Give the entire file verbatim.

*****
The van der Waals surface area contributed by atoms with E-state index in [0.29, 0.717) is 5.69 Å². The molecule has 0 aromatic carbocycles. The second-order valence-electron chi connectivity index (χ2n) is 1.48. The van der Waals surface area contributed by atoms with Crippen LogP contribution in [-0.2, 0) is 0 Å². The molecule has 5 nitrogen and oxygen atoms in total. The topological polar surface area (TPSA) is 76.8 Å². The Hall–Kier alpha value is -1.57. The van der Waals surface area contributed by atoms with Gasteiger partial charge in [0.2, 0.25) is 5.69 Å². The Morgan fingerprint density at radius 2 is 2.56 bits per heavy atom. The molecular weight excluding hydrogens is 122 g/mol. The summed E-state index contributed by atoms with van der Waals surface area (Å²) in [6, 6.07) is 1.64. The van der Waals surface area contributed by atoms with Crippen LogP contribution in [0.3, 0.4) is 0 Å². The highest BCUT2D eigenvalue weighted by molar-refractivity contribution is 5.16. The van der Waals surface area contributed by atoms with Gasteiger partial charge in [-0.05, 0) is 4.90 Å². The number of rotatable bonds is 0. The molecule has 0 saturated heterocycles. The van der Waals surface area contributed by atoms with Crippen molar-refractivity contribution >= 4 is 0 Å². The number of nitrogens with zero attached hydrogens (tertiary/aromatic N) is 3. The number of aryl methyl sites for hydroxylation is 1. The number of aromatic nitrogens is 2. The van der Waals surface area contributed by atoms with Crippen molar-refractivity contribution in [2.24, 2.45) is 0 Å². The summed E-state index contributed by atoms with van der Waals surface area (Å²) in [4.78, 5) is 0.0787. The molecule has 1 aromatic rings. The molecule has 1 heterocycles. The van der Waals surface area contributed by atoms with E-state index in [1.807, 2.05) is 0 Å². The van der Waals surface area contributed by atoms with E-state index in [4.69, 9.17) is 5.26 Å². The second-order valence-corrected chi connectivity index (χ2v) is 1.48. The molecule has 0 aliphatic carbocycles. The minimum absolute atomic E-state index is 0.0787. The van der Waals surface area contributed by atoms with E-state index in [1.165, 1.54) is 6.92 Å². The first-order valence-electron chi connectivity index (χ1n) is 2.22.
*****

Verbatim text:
The van der Waals surface area contributed by atoms with E-state index in [0.29, 0.717) is 5.69 Å². The molecule has 0 aromatic carbocycles. The second-order valence-electron chi connectivity index (χ2n) is 1.48. The van der Waals surface area contributed by atoms with Crippen LogP contribution in [-0.2, 0) is 0 Å². The molecule has 5 nitrogen and oxygen atoms in total. The topological polar surface area (TPSA) is 76.8 Å². The Hall–Kier alpha value is -1.57. The van der Waals surface area contributed by atoms with Gasteiger partial charge in [0.2, 0.25) is 5.69 Å². The Morgan fingerprint density at radius 2 is 2.56 bits per heavy atom. The molecular weight excluding hydrogens is 122 g/mol. The summed E-state index contributed by atoms with van der Waals surface area (Å²) in [6, 6.07) is 1.64. The van der Waals surface area contributed by atoms with Crippen LogP contribution in [0.3, 0.4) is 0 Å². The highest BCUT2D eigenvalue weighted by molar-refractivity contribution is 5.16. The van der Waals surface area contributed by atoms with Gasteiger partial charge in [-0.05, 0) is 4.90 Å². The number of rotatable bonds is 0. The molecule has 0 saturated heterocycles. The van der Waals surface area contributed by atoms with Crippen molar-refractivity contribution >= 4 is 0 Å². The number of nitrogens with zero attached hydrogens (tertiary/aromatic N) is 3. The number of aryl methyl sites for hydroxylation is 1. The number of aromatic nitrogens is 2. The van der Waals surface area contributed by atoms with Crippen molar-refractivity contribution in [2.24, 2.45) is 0 Å². The summed E-state index contributed by atoms with van der Waals surface area (Å²) in [4.78, 5) is 0.0787. The molecule has 1 aromatic rings. The molecule has 1 heterocycles. The van der Waals surface area contributed by atoms with E-state index in [1.807, 2.05) is 0 Å². The van der Waals surface area contributed by atoms with E-state index in [4.69, 9.17) is 5.26 Å². The second-order valence-corrected chi connectivity index (χ2v) is 1.48. The molecule has 0 aliphatic carbocycles. The minimum absolute atomic E-state index is 0.0787. The van der Waals surface area contributed by atoms with E-state index in [1.165, 1.54) is 6.92 Å². The first-order valence-electron chi connectivity index (χ1n) is 2.22.